2. Increases packaging wastage and carbon footprint
Shipping items in multiple boxes is not at all a sustainable way of running a business. Split shipments mean more packaging material is being used which can be avoided as sustainability is top-of-mind for 60% of consumers’ purchase decisions. This means customers are inclined towards eco-friendly packaging options.
3. Ruins customer experience
Split shipments impact the customer experience to a great extent. If customers get half of their order one day and the second half after a few days, they may be confused as well as angry— as the wait is still not over. For instance, a customer ordered shampoo and conditioner. Getting one before the other has no significance in such scenarios. This can result in an increase in customer service inquiries, WISMO (where is my order) calls, and bad reviews.
Split shipments may be inevitable at times but you can prevent such scenarios and ensure it’s a rare event. Here’s how:
While forecasting demand accurately is next to impossible but by studying your historic trends and patterns, you can plan your production and inventory supply. This is critical for optimising your supply chain and reducing split shipments.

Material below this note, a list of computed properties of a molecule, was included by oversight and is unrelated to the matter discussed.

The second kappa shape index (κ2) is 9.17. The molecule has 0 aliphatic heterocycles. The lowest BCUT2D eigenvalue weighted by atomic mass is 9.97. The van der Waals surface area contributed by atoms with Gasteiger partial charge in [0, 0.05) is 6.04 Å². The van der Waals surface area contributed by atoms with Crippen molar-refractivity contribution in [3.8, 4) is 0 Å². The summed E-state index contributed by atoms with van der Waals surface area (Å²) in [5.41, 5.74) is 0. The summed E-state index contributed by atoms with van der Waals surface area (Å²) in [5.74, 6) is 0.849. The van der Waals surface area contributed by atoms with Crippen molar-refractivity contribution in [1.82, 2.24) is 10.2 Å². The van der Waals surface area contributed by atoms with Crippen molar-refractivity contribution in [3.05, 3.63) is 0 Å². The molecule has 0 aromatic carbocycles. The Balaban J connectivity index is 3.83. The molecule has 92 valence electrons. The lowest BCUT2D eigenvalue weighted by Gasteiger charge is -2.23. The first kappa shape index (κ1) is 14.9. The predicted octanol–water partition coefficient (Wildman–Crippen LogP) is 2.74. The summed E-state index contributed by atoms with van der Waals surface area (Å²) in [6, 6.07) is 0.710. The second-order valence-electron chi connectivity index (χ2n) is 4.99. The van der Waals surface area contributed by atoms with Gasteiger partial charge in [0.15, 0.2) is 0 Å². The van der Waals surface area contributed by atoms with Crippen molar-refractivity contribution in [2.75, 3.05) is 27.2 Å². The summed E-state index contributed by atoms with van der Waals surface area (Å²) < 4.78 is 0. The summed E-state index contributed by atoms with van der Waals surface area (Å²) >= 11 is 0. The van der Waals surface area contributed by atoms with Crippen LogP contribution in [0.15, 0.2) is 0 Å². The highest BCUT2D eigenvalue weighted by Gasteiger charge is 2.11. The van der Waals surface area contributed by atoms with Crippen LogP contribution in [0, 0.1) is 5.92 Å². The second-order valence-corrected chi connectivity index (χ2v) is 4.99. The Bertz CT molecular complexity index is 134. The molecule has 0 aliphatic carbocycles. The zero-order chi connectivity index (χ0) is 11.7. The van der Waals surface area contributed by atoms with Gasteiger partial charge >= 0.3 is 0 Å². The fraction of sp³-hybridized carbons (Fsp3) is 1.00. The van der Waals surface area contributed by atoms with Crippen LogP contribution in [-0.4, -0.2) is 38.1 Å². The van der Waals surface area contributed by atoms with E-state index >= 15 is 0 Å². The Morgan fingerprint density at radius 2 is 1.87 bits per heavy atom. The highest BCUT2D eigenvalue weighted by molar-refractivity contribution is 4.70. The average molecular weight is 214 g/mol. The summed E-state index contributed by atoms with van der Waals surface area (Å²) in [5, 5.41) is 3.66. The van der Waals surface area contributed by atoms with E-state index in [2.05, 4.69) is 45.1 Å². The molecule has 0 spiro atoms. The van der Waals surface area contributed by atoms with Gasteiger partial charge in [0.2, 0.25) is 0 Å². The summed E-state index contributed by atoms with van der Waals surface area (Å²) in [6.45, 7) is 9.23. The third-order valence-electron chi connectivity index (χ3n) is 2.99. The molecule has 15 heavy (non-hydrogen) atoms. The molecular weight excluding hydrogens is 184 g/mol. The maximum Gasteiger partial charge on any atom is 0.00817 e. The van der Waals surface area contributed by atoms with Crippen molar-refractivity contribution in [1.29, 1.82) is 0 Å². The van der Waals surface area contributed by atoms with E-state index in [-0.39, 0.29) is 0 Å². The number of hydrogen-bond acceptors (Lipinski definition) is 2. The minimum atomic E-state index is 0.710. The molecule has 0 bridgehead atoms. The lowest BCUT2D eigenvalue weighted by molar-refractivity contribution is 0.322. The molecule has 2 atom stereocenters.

For example, Eshopbox’s actionable dashboard predicts your ideal inventory allocation based on consumer demand and historical data. It is done based on the following parameters without any manual effort.
Eshopbox then plans your ideal inventory distribution in its fulfilment centres spread across the country. This helps ecommerce brands to:
Keeping track of your inventory is fundamental for avoiding split shipments. You need an advanced Inventory Management System (IMS) just like Eshopbox’s that has the following features:
Such an IMS will help you analyse and keep tighter control over your inventory to figure out:
So, Eshopbox’s IMS will help you ensure that you have optimum inventory levels and particular SKUs at specific fulfilment centres to avoid split shipments.
The last step in avoiding split shipments is to ensure that you never run out of inventory— specific SKUs at specific fulfilment centres. So, once you have set your reorder points, you need to restock it. For example, Eshopbox sends proactive replenishment reminders when you’re running low on inventory to avoid any chances of split shipments.
Even though split shipments can’t be avoided entirely, you must make all the efforts to prevent them so your bottom line isn’t affected. Reducing split shipments will make order fulfilment more efficient, cost-effective and sustainable. By partnering with a 3PL like Eshopbox, you can optimise your supply chain, reduce split orders, and improve your profit margin in the long run.